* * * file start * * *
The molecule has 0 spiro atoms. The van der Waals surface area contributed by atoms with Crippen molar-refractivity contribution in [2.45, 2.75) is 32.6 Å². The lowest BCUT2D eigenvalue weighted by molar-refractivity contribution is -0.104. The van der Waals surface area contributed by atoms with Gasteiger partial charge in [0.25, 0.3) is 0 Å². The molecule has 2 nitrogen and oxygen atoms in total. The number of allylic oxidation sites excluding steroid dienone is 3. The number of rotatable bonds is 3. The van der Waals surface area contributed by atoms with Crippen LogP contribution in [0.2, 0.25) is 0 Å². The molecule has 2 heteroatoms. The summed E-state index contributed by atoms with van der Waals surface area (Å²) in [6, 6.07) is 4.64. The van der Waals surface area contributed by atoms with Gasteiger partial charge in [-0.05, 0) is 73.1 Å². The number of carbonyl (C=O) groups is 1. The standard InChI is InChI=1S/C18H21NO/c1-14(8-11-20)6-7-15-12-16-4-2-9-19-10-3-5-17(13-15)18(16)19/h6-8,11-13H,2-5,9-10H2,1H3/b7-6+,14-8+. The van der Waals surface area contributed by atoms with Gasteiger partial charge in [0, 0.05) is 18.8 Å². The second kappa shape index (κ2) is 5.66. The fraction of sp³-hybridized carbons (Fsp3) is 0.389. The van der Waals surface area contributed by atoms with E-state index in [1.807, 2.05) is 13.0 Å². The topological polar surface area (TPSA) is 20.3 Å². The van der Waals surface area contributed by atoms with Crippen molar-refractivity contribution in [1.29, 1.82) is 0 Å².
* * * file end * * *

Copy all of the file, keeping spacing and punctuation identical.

The molecule has 0 spiro atoms. The van der Waals surface area contributed by atoms with Crippen molar-refractivity contribution in [2.45, 2.75) is 32.6 Å². The lowest BCUT2D eigenvalue weighted by molar-refractivity contribution is -0.104. The van der Waals surface area contributed by atoms with Gasteiger partial charge in [0.25, 0.3) is 0 Å². The molecule has 2 nitrogen and oxygen atoms in total. The number of allylic oxidation sites excluding steroid dienone is 3. The number of rotatable bonds is 3. The van der Waals surface area contributed by atoms with Crippen LogP contribution in [0.2, 0.25) is 0 Å². The molecule has 2 heteroatoms. The summed E-state index contributed by atoms with van der Waals surface area (Å²) in [6, 6.07) is 4.64. The van der Waals surface area contributed by atoms with Gasteiger partial charge in [-0.05, 0) is 73.1 Å². The number of carbonyl (C=O) groups is 1. The standard InChI is InChI=1S/C18H21NO/c1-14(8-11-20)6-7-15-12-16-4-2-9-19-10-3-5-17(13-15)18(16)19/h6-8,11-13H,2-5,9-10H2,1H3/b7-6+,14-8+. The van der Waals surface area contributed by atoms with Gasteiger partial charge in [0, 0.05) is 18.8 Å². The second kappa shape index (κ2) is 5.66. The fraction of sp³-hybridized carbons (Fsp3) is 0.389. The van der Waals surface area contributed by atoms with E-state index in [1.807, 2.05) is 13.0 Å². The topological polar surface area (TPSA) is 20.3 Å². The van der Waals surface area contributed by atoms with Crippen molar-refractivity contribution in [1.29, 1.82) is 0 Å².